Terror

Film review by Thomas M. Sipos

MENU

Home
  

Books

Horror Film Aesthetics

Horror Film Festivals and Awards

Vampire Nation

Pentagon Possessed

Cost of Freedom

Manhattan Sharks

Halloween Candy

Hollywood Witches

Short Works

 

Pursuits

Actor

Film Festival Director

Editorial Services

Media Appearances

Horror Film Reviews

 

Blogs

Horror Film Aesthetics

Communist Vampires

Horror Film Festivals and Awards

 

Other

Business Satire

Nicolae Ceausescu

Commuist Vampires

Stalinist Zombies

L'Internationale Song

Merchandise

Links

 


 

         

 

    

 


 


Terror  (1978, dir: Norman J. Warren; scp: David McGillivray, cast: John Nolan, Carolyn Courage, James Aubrey, Sarah Keller, Milton Reid, Tricia Walsh, Glynis Barber, Patti Love, Peter Mayhew, David McGillivray, Mary Maude)

 

 

 

Terror may well be one of my Guilty Pleasures. The more I analyze this film, the weaker it seems, replete with plot holes and contradictions. Yet ever since I first saw Terror in a theater nearly twenty years ago, it's remained one of my favorites. It has ... something.

Gore, for one thing. Gore aplenty. And surprise shocks. And attractive women. And flair and style. It's all so absorbing and enjoyable, you need watch it several times before you realize that its story is incoherent. Makes no sense at all.

Terror was produced at the tail end of the 1960s/70s demonic horror cycle. It opens with a seventeenth century English witch-burning (visually evocative of Hammer's supernatural period pieces), where things get off to a silly start. While setting a torch to the kindling beneath the condemned witch, a minor witch-hunter is inadvertently set aflame -- but no one pays him much heed as he burns screaming before his friends! (Nice friends, huh?)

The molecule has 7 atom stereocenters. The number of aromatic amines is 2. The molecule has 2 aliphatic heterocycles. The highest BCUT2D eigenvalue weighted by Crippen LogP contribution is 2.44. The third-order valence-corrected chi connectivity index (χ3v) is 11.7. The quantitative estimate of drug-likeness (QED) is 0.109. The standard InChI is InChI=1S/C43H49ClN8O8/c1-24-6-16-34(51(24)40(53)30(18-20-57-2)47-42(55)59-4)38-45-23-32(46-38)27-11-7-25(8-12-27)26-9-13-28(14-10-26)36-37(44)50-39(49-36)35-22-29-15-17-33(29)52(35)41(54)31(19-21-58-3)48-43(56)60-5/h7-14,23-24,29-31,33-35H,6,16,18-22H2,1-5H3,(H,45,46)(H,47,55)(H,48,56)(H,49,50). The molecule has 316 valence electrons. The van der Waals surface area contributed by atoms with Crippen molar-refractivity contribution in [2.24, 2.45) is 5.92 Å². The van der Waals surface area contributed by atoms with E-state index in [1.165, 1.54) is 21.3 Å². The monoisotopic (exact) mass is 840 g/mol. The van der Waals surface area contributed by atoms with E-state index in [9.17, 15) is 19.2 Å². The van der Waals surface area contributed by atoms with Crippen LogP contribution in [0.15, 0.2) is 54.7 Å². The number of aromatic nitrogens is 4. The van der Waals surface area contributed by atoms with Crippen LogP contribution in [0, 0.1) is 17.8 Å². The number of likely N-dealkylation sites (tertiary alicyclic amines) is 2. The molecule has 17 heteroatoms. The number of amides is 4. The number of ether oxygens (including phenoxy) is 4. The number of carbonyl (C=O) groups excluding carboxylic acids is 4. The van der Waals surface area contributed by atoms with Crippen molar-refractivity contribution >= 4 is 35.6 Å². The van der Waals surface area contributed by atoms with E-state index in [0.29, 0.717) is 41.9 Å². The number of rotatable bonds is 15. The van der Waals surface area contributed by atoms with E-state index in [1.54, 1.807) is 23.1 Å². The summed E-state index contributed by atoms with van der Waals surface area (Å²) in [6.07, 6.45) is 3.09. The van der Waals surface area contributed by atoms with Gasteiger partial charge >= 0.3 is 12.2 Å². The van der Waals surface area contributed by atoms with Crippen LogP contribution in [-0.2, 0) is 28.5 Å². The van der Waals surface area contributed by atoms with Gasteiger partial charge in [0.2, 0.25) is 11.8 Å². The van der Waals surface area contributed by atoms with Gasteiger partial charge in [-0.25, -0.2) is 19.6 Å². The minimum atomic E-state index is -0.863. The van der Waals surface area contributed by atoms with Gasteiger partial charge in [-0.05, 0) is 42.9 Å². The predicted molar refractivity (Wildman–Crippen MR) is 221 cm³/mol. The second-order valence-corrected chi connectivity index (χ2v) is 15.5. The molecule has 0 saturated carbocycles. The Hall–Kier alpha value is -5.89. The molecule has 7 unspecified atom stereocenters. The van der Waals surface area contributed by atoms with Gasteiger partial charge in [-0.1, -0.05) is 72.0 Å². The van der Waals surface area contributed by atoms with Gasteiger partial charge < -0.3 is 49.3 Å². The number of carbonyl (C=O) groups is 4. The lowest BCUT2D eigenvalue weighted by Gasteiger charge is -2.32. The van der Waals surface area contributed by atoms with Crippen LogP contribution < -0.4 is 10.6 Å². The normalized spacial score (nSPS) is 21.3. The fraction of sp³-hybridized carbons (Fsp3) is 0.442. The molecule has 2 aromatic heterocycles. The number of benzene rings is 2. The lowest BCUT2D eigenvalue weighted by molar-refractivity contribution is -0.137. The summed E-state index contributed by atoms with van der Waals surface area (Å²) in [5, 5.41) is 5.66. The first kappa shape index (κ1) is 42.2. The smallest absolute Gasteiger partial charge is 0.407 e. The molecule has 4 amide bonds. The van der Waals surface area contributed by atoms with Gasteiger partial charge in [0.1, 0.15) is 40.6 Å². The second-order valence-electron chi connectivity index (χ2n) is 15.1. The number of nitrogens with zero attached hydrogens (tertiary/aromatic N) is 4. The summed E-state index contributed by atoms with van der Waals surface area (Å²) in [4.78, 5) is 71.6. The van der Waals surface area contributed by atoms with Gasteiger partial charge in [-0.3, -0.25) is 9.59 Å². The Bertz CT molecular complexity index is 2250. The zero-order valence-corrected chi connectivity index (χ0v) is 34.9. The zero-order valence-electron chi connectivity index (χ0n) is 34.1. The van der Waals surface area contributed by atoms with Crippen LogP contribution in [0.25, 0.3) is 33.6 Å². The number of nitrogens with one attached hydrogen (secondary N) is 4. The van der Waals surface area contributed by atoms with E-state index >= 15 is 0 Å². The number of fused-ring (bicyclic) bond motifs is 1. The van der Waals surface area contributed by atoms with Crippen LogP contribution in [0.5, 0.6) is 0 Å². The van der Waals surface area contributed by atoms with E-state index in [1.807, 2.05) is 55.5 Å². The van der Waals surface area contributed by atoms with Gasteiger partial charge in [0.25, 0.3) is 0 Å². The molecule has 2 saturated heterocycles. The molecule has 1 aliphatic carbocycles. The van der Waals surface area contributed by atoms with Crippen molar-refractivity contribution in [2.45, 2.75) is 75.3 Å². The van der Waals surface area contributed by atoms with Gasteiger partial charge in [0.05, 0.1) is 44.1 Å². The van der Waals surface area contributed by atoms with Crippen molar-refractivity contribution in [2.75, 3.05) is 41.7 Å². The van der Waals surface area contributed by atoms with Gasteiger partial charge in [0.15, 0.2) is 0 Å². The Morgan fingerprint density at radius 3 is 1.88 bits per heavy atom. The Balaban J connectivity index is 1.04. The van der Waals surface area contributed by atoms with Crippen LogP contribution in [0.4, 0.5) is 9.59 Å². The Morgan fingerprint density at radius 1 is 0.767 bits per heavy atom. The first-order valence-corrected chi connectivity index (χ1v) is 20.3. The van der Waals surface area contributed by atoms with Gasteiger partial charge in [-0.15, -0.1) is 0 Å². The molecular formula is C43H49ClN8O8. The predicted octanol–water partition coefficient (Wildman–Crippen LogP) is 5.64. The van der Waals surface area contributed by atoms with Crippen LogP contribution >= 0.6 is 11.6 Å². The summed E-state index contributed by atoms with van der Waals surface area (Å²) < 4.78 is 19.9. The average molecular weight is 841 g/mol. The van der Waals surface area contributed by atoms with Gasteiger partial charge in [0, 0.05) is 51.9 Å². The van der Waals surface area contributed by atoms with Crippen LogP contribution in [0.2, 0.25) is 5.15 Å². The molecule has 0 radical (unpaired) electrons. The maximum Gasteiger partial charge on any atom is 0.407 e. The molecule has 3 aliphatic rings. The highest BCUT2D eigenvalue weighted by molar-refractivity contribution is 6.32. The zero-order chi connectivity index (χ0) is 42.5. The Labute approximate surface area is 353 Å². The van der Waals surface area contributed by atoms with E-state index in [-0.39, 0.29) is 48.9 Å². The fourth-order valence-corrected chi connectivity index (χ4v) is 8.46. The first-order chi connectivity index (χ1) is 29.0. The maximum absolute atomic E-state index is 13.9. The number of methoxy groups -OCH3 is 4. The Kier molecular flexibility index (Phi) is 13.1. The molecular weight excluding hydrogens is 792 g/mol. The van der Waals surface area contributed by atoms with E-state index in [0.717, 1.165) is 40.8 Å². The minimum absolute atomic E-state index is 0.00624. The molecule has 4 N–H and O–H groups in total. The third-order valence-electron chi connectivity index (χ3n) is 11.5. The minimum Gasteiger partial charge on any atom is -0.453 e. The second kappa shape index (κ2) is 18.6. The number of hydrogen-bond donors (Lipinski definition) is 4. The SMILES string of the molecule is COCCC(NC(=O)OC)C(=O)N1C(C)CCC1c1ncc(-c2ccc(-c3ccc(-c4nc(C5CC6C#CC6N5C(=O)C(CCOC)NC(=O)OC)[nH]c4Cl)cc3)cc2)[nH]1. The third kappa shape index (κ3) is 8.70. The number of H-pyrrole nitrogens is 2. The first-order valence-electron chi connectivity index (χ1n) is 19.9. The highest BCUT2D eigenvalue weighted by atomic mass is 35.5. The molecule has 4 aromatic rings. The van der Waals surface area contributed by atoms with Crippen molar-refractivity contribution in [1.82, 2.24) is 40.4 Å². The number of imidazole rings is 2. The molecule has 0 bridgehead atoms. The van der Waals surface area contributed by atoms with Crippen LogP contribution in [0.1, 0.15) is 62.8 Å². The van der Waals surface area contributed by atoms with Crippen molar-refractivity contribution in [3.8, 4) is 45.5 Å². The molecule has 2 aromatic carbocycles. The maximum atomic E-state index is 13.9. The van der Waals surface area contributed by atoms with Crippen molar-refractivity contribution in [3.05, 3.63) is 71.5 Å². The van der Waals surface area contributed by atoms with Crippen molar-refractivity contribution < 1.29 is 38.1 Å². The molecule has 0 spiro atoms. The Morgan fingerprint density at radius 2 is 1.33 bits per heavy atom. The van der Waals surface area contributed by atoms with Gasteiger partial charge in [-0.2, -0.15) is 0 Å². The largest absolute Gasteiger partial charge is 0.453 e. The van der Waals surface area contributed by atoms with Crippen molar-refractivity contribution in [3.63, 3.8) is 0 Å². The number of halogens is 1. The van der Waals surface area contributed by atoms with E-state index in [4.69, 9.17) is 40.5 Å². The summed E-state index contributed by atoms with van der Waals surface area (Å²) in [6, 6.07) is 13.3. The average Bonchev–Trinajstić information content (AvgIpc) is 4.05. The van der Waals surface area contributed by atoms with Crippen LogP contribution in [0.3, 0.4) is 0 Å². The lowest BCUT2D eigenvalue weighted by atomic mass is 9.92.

As the witch burns at the stake, she implores Satan to curse all members and descendants of the main witch-hunter's family. Resurrected within minutes, she then strangles the witch-hunter. And not in some boring fashion. Rather, her burnt arm (pointlessly) breaks through the wall behind the witch-hunter, catching him by surprise. (Seems she's been studying slasher techniques.) Then she decapitates the witch-hunter's wife (played by Mary Maude, the brown-bloused, sado-fascistic lesbian in The House That Screamed).

We then discover we've been watching a "film within a film" produced by James (John Nolan) and screened at his home, Buttercup Lodge. (The Brits have a habit of naming their houses.) James informs his party guests that his film is based on fact. He is the witch-hunter's last living direct descendent, his cousin Ann (Carolyn Courage), his only living blood relative.

Talk turns to the supernatural, and to parlor tricks. When one party guest, Gary, pretends to hypnotize Carole, glass shatters throughout the house; the proverbial "opening to the other side." Ann grasps Gary's arm ("She's got a grip like steel!") demanding she be hypnotized. To his own amazement, Gary succeeds, unleashing something else in the process. Entranced, Ann attacks James with the sword used in his film, the sword used by the witch three centuries earlier.  Subdued and failing to kill James, Ann bolts Buttercup Lodge and runs home in a rainstorm.

That night, somebody stabs Carole to death, in typical stalk & kill fashion. So it seems Terror is not a supernatural film at all, but a slasher film, perhaps inspired by the recent success of Halloween.